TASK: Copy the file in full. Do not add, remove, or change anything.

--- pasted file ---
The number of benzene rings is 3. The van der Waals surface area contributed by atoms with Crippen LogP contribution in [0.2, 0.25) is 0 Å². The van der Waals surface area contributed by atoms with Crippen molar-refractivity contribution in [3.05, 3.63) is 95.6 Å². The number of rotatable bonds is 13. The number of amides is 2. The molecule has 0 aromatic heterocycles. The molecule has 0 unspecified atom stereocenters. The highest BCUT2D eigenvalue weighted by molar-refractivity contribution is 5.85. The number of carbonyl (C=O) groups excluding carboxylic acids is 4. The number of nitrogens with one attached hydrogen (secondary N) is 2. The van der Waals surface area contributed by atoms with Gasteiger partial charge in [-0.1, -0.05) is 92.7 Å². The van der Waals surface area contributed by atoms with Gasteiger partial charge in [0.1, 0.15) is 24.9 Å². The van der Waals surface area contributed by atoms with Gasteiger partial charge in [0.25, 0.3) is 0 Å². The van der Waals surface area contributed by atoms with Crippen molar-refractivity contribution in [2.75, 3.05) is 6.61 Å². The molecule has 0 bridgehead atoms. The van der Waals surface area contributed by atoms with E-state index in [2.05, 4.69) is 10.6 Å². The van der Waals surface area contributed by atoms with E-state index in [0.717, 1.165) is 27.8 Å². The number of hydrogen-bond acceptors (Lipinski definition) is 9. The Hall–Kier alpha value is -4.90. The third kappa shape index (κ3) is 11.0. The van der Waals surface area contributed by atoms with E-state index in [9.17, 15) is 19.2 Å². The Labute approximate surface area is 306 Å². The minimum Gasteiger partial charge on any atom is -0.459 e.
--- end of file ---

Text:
The number of benzene rings is 3. The van der Waals surface area contributed by atoms with Crippen LogP contribution in [0.2, 0.25) is 0 Å². The van der Waals surface area contributed by atoms with Crippen molar-refractivity contribution in [3.05, 3.63) is 95.6 Å². The number of rotatable bonds is 13. The number of amides is 2. The molecule has 0 aromatic heterocycles. The molecule has 0 unspecified atom stereocenters. The highest BCUT2D eigenvalue weighted by molar-refractivity contribution is 5.85. The number of carbonyl (C=O) groups excluding carboxylic acids is 4. The number of nitrogens with one attached hydrogen (secondary N) is 2. The van der Waals surface area contributed by atoms with Gasteiger partial charge in [-0.1, -0.05) is 92.7 Å². The van der Waals surface area contributed by atoms with Gasteiger partial charge in [0.1, 0.15) is 24.9 Å². The van der Waals surface area contributed by atoms with Gasteiger partial charge in [0.25, 0.3) is 0 Å². The van der Waals surface area contributed by atoms with Crippen molar-refractivity contribution in [2.75, 3.05) is 6.61 Å². The molecule has 0 bridgehead atoms. The van der Waals surface area contributed by atoms with E-state index in [2.05, 4.69) is 10.6 Å². The van der Waals surface area contributed by atoms with E-state index in [0.717, 1.165) is 27.8 Å². The number of hydrogen-bond acceptors (Lipinski definition) is 9. The Hall–Kier alpha value is -4.90. The third kappa shape index (κ3) is 11.0. The van der Waals surface area contributed by atoms with E-state index in [9.17, 15) is 19.2 Å². The Labute approximate surface area is 306 Å². The minimum Gasteiger partial charge on any atom is -0.459 e.